As the Arctic air settled in across North Texas Monday morning, temperatures plunged into the teens, wind chills dropped to the single digits and energy consumption soared across Texas.
The Electric Reliability Council of Texas (ERCOT), which manages the eletric grid in Texas, briefly issued an Energy Emergency Alert 2, the last step before rotating power outages would be implemented, early Monday morning. ERCOT canceled the warning about possible outages shortly after 9:30 a.m. Monday.
ERCOT said demand for electricity today reached 55,486 MW between 7 a.m. and 8 a.m. Monday. As a result, ERCOT issued an Energy Emergency Alert and had some entities, which contract with ERCOT to reduce their electric use when needed, cut their usage.
“Cold weather will continue through tomorrow morning, and we will continue to monitor conditions closely,” said Dan Woodfin, ERCOT director of system operations. “Consumers are encouraged to use electricity wisely, and a conservation alert remains in effect throughout the ERCOT region.“
ERCOT was asking residents to set their thermostats no higher than 68 degrees and turn off and unplug non-essential lights and appliances. It was also advising individuals not to run large appliances such as washers, dryers and electric ovens during peak energy demand hours - between 6 a.m. and 9 a.m. and 4 p.m.and 8 p.m. Businesses are also advised to minimize the use of electric lighting and electricity-consuming equipment as much as possible.
At DFW Airport, the low temperature hit 15 degrees, making it the coldest weather since the Super Bowl Ice Storm in February 2011. On Feb. 2, 2011, it dropped to 13 degrees and on Feb. 10, 2011, it dropped to 15. While it was not a record-breaker — that came in 1912 when it got down to 11 degrees — it hasn’t been this cold on this date since 1924 when it also reached 15.
But Alliance Airport dropped to 10 degrees shortly after 7 a.m. Monday and recorded a wind chill of minus 1. At DFW Airport, the coldest wind chill recorded was 1 degree above zero.
A wind chill advisory expired at 9 a.m. as temperatures started to climb. At DFW Airport, the official reporting station, Monday’s high is expected to reach 33 degrees.
The winter weather in the Midwest and Northeast was causing more than 3,000 flight cancellations nationwide. American Airlines , the largest carrier at DFW Airport, was advising customers they could change flights to affected areas in the the Midwest, Northeast and Canada.
Temperatures will be back in the teens Tuesday morning across North Texas and concerns about energy consumption will continue as some parts of the state, including Houston, are expected to see colder temperatures on Tuesday morning than they did on Monday morning.
The colder weather this winter across much of the United States can be attributed to a dip in the jet stream that has brought cold air south across the Midwest and down into Texas. But National Weather Service meteorologist Jesse Moore said it’s having implications beyond the U.S.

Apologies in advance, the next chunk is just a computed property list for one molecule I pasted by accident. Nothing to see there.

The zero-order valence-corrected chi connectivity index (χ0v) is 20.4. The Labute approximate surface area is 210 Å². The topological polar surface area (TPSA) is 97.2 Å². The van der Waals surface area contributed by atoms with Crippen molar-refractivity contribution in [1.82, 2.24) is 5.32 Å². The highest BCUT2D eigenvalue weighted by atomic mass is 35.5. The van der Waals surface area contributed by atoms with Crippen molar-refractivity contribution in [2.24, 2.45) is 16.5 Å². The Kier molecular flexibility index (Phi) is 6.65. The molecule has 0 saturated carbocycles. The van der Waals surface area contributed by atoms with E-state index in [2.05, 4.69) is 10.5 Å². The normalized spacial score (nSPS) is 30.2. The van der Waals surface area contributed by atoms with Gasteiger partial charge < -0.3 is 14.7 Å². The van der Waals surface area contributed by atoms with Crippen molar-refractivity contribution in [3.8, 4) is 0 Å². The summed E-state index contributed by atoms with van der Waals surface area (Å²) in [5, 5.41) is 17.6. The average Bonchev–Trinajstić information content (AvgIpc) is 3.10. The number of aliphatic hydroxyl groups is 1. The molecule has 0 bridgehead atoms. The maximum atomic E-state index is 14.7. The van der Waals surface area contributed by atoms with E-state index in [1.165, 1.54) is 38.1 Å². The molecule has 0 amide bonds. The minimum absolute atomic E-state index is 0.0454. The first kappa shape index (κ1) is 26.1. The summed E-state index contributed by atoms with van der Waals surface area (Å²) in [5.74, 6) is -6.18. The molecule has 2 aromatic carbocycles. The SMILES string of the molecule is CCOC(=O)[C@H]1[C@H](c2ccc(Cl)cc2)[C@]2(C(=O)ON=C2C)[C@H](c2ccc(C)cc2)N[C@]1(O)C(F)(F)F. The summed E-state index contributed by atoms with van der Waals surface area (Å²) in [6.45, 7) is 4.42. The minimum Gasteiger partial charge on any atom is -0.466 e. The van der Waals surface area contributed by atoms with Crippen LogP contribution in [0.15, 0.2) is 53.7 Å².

“The jet stream has basically dived southeast of the Rockies and it heads back north off of the East Coast,” Moore said. “They’ve been getting big storms in the United Kingdom. We’ve gotten the cold air here but the jet stream pushes back up north toward Europe, giving them warmer, windier weather.”
While temperatures will be in the teens again Monday night, the Artic air will give way to milder temperatures the rest of the week. Highs will be in the 40s on Tuesday, the 50s on Wednesday and back in the 60s on Friday. Forecasters are also predicting a chance of rain from Wednesday through Saturday after the freezing temperatures have left the area.
“We actually start warming up tomorrow, but it will be more noticeable on Wednesday,” Moore said.
Before the warmer weather arrives, residents are coping with the cold as best they can.
On Sunday, Joe Christian bundled up with layers of clothes, gloves and a hat, but he was still cold.
“When it gets this cold, you can’t have enough clothing to stay warm,” Christian said Sunday at the Union Gospel Mission as he prepared for the frigid temperatures in a shelter.
He wasn’t alone. Dozens of people headed for Tarrant County shelters Sunday as the Arctic front blanketed the area with ice-cold temperatures, gusty north winds and dangerous wind chills.
MedStar officials said Sunday that extra blankets were being placed on ambulances.
“We’ll be in close contact with the homeless shelters,” said MedStar spokesman Matt Zavadsky on Sunday.
“Anytime it gets under 40 degrees, we’ll see them come,” said Don Shisler, president of the Union Gospel Mission. “We have extra cots.”
Fort Worth city officials opened an emergency shelter Sunday evening for the homeless and others who needed a place to stay at the Bertha Collins Community Center, 1501 N. Martin Luther King Freeway.
“We used it during the ice storm last month and a couple of other times after that because of cold temperatures,” said Otis Thornton, Fort Worth’s homelessness program director.
The temperature Sunday reached 40 degrees, but Christian was preparing for the cold.
“I planned ahead — that’s why I came to the shelter early,” said Christian, who noted that he arrived Sunday afternoon and didn’t have to stand in the cold. “I heard it’s going to be this way for 48 hours so I plan to be here on Monday night.”
Dress for the weather:
Wear a hat
Wear layers of clothing
Wear gloves or mittens
Protect your home
Wrap any exposed pipes.
Let your faucets drip.
For plumbing on exterior walls, leave cabinet doors open.
Protect pets and plants
Bring pets indoors
Cover plants or bring them inside.